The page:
Once I brought this shape into 123D Make and fiddled with the options they give you, I was able to land on a slicing technique and angle that I really liked. I also kept an eye out for floating small parts that would break easily. After about an hour or so of playing around, I was satisfied.
The program gives you a spot for you to put in the thickness of your material, which also changes the look of your design. You'll want to take this into account when doing your own version.
Since Paul had plenty of acrylic laying around his studio, we decided that before going big, we would first do up a quick prototype using some acrylic. We scaled the model down by 1/3 until it was 12" in diameter and went with a material thickness of 1/8" since we had more of this in kicking around.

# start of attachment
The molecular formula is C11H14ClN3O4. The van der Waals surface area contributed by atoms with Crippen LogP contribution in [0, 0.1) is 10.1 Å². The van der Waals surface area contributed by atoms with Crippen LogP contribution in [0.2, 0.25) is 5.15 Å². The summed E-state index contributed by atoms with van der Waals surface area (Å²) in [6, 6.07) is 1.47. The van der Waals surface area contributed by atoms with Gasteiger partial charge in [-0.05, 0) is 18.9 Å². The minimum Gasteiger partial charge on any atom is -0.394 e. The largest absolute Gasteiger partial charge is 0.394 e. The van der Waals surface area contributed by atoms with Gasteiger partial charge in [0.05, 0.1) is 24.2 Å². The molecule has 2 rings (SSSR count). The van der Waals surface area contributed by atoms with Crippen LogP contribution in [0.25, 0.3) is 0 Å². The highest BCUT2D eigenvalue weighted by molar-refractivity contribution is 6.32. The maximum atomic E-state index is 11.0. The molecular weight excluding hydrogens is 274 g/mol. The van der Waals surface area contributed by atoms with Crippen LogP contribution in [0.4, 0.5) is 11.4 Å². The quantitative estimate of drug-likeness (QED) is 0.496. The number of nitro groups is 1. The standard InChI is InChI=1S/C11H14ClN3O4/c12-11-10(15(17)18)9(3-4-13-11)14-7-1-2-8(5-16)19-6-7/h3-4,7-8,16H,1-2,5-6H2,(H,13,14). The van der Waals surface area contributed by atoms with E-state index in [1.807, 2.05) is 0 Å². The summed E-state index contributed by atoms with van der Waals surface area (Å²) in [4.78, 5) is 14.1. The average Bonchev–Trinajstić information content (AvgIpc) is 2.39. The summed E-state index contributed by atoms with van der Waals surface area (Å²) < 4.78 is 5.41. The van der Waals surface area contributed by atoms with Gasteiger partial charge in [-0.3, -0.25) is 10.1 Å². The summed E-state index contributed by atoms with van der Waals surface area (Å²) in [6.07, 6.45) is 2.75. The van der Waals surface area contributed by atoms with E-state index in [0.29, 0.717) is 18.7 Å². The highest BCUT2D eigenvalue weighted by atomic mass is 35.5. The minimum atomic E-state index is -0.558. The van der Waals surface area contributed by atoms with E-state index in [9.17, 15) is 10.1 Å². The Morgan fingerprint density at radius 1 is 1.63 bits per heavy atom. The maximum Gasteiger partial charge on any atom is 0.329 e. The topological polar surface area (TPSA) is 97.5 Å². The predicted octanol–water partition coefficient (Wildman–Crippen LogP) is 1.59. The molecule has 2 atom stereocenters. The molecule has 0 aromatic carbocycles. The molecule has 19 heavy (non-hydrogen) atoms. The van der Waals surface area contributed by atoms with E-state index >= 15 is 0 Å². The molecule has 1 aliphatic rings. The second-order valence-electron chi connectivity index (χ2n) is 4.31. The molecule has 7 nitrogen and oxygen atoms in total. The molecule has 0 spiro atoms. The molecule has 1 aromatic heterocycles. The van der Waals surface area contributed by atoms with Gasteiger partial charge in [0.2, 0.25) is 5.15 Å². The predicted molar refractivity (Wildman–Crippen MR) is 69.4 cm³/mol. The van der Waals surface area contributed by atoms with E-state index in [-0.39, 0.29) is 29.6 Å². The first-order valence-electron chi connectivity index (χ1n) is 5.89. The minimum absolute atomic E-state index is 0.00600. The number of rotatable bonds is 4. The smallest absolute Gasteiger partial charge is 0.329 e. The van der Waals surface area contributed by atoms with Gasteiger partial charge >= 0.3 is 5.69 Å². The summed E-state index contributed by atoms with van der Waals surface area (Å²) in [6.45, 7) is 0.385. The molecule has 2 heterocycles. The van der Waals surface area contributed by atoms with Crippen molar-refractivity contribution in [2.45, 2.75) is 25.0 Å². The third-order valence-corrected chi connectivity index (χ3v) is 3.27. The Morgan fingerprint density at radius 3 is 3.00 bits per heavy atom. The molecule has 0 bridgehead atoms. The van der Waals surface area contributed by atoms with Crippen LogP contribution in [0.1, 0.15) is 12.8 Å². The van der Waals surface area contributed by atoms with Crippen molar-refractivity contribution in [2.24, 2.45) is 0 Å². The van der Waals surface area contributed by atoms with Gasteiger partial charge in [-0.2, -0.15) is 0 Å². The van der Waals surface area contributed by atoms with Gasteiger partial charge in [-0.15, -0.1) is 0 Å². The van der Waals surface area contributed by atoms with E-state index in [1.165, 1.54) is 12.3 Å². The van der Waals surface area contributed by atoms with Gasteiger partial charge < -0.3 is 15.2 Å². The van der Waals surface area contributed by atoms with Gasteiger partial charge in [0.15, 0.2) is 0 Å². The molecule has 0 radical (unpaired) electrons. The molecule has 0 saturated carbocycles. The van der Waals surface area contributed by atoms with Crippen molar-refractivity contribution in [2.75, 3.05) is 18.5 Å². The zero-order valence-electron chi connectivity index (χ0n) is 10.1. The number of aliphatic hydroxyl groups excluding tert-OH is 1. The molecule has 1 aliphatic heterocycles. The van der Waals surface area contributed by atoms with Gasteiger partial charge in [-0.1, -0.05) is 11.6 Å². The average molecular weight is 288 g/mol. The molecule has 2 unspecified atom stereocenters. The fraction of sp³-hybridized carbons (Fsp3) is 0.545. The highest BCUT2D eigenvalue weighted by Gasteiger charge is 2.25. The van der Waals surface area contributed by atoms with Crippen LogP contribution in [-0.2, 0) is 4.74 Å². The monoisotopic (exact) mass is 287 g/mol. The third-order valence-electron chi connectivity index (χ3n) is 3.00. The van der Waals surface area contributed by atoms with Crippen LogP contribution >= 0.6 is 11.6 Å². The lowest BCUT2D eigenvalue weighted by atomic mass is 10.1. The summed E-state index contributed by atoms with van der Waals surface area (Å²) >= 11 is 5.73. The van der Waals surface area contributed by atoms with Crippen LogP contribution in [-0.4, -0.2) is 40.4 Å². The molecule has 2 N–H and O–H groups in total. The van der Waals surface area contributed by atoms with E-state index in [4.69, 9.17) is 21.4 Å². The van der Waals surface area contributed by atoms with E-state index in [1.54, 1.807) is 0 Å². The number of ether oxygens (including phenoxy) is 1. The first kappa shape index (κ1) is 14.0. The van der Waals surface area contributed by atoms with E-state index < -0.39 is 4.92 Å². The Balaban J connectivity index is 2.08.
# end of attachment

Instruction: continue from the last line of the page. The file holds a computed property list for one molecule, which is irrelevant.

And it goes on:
On the right hand side of the screen, 123D Make displays the lines that are used to cut out the shape of each slice in whatever material it is you choose to use. Keep an eye out for little pieces that might break when cutting or moving around and adjust your number of slices and/or angles to find the best outcome you can.
We hit the 'Get Plans' button and save the outlines of the slices. I chose to use an EPS extension since I knew this would easily import into Corel Draw. Unfortunately, 123D Make doesn't do so well at saving cut material by 'nesting' the parts tight into one another. I was able to do this in Corel Draw by hand but this took some time in order to reduce the number of 18"x24" sheets I had to use. Regardless of that, it's all worth it. Not nesting your parts is wasteful and shame on you if you don't do this.